Vladimir Putin wants to transform Russia into the leading global power on the African continent, both economically, politically and culturally. The Russian president also wishes to position his country at key geographical points for a new geostrategic configuration that would give Moscow a privileged outlet into the Red Sea, the Persian Gulf and the Indian Ocean.
These are some of the main ideas outlined by Putin during his speech at the Russia-Africa Forum held on Thursday and Friday in Saint Petersburg.
The goals that Putin has set for himself in Africa can only be assessed based on results, but it can already be said that his ambitious objectives in the previous forum did not match the reality. In 2019 in Sochi, before 45 African heads of state and government, Putin said that Russia’s trade volume with this continent was $20 billion in 2018. Now, in Saint Petersburg, he stated that the trade volume was $18 billion in 2022, that is, it fell by $2 billion in four years. However, Putin considered the figure a success. “This is one of the obvious results of the Russia-Africa summit in Sochi,” he said in St. Petersburg.
The core message of the 2019 summit —the first of its kind— was the return to Africa of the former Soviet Union (reincarnated into Russia) in the role of a liberating, anti-colonial power that was ready to help the new African states to establish themselves in the world. In this second edition, the emphasis has changed and Putin has worked hard to show that Russian grain (not Ukrainian) can save Africa from famine. The Kremlin leader has been full of promises, including free grain supplies for Burkina Faso, Mali, Zimbabwe, Somalia and the Central African Republic. His seduction plans include energy development projects and hydrocarbon exploitation by large Russian companies. Also, expanding the teaching of the Russian language, as well as technological and military cooperation.
It remains to be seen how Russia’s projects in Africa will compete with those of China and the West. The Saint Petersburg forum is also being attended by Yevgeny Prigozhin, the architect behind the Wagner mercenary units, who for years has maintained a feverish economic and military activity in Africa. Prigozhin was photographed in the company of the representative of the Central African Republic. Agentstvo, a social media outlet, analyzed the photograph that was apparently taken on the steps of a hotel belonging to Prigozhin’s family in St. Petersburg. The meeting with the Central African representative was confirmed by GreyZone, a channel that broadcasts Wagner’s information. Earlier, in an interview with African media, Prigozhin denied rumors that Wagner is leaving Africa.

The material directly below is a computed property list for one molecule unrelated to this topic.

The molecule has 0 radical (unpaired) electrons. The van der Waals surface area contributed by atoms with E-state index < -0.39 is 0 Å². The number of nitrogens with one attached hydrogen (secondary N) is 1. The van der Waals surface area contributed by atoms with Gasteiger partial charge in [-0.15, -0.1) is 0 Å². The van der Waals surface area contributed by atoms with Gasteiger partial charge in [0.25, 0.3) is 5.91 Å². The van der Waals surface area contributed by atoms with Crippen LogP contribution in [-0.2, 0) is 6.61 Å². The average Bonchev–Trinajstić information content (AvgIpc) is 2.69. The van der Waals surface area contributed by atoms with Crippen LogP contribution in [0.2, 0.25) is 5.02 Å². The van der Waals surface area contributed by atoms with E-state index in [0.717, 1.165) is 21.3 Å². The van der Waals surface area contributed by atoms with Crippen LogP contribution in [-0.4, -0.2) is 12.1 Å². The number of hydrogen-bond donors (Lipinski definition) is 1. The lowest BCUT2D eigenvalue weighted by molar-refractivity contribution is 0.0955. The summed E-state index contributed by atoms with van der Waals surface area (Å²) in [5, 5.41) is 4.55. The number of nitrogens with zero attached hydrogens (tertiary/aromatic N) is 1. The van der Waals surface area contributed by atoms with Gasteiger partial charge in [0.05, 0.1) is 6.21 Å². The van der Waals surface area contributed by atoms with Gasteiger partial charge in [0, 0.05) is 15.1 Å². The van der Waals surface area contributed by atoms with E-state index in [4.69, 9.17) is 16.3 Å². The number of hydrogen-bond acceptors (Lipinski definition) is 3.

The presence of the so-called Kremlin’s chef at the Saint Petersburg forum indicates that he is someone who is necessary for Russian policy in Africa, and that his practical value for Moscow outweighs his responsibility for last June’s rebellion, which Putin described as “treason” in his first public statement on the subject and apparently weighs more than the lives of 15 Russian pilots and the planes shot down as they flew over the columns of the mutineers. Prigozhin also outweighs his own methods to maintain discipline in his ranks, including a hammer blow to the skull.
The Russian State finances Wagner’s activities, as Putin has acknowledged after years of opacity, although in African countries the leader of the mercenary company was already seen as part of that State. After the June mutiny, Foreign Minister Sergei Lavrov stated that, apart from the Wagner company, the governments of the Central African Republic and Mali “have official government contacts with our leaders.” The head of Russian diplomacy recalled that “several hundred soldiers work as instructors in the Central African Republic.” Various Western media have warned of trips by Russian officials to Mali, viewed as an attempt to calm things down in that country. Russia is planning to build a technical assistance base for its ships off the coast of Sudan, and in addition to providing free grain to Somalia, it has intense military and technical cooperation with Eritrea.
Among the projects to bring Russia closer to Africa is also the development of hockey, a proposal that was made by the deputy head of the Moscow hockey federation, Boris Rotenberg, who is part of Putin’s circle of friends from his youth, and has built the bridge over the Kerch Strait that connects the occupied Ukrainian peninsula of Crimea with Russia.
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